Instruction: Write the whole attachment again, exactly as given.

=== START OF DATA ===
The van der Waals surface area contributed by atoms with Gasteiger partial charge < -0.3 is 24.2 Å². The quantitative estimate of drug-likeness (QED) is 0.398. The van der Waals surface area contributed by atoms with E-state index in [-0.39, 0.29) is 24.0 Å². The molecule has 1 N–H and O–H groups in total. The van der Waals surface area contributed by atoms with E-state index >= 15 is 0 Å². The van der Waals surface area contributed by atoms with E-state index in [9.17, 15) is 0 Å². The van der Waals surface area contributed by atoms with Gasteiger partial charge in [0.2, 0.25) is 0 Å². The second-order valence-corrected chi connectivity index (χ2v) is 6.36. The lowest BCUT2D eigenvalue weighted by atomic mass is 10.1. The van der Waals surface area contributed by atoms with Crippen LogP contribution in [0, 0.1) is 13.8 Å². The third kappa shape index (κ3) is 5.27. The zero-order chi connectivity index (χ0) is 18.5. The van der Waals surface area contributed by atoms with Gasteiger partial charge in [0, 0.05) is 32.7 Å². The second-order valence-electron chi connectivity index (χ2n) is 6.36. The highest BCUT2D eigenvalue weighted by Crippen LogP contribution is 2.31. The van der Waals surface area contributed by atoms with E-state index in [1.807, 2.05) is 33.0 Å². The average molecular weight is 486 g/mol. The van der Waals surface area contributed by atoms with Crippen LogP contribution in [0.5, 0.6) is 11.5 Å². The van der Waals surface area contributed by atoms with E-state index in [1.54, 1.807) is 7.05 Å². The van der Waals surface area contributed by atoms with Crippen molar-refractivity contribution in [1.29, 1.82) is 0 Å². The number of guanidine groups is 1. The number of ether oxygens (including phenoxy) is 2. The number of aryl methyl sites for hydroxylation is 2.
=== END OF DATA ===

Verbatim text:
The van der Waals surface area contributed by atoms with Gasteiger partial charge < -0.3 is 24.2 Å². The quantitative estimate of drug-likeness (QED) is 0.398. The van der Waals surface area contributed by atoms with E-state index in [-0.39, 0.29) is 24.0 Å². The molecule has 1 N–H and O–H groups in total. The van der Waals surface area contributed by atoms with E-state index >= 15 is 0 Å². The van der Waals surface area contributed by atoms with E-state index in [9.17, 15) is 0 Å². The van der Waals surface area contributed by atoms with Gasteiger partial charge in [0.2, 0.25) is 0 Å². The second-order valence-corrected chi connectivity index (χ2v) is 6.36. The lowest BCUT2D eigenvalue weighted by atomic mass is 10.1. The van der Waals surface area contributed by atoms with Crippen LogP contribution in [0, 0.1) is 13.8 Å². The third kappa shape index (κ3) is 5.27. The zero-order chi connectivity index (χ0) is 18.5. The van der Waals surface area contributed by atoms with Gasteiger partial charge in [0, 0.05) is 32.7 Å². The second-order valence-electron chi connectivity index (χ2n) is 6.36. The highest BCUT2D eigenvalue weighted by Crippen LogP contribution is 2.31. The van der Waals surface area contributed by atoms with E-state index in [1.807, 2.05) is 33.0 Å². The average molecular weight is 486 g/mol. The van der Waals surface area contributed by atoms with Crippen LogP contribution in [0.5, 0.6) is 11.5 Å². The van der Waals surface area contributed by atoms with E-state index in [1.54, 1.807) is 7.05 Å². The van der Waals surface area contributed by atoms with Crippen molar-refractivity contribution in [1.29, 1.82) is 0 Å². The number of guanidine groups is 1. The number of ether oxygens (including phenoxy) is 2. The number of aryl methyl sites for hydroxylation is 2.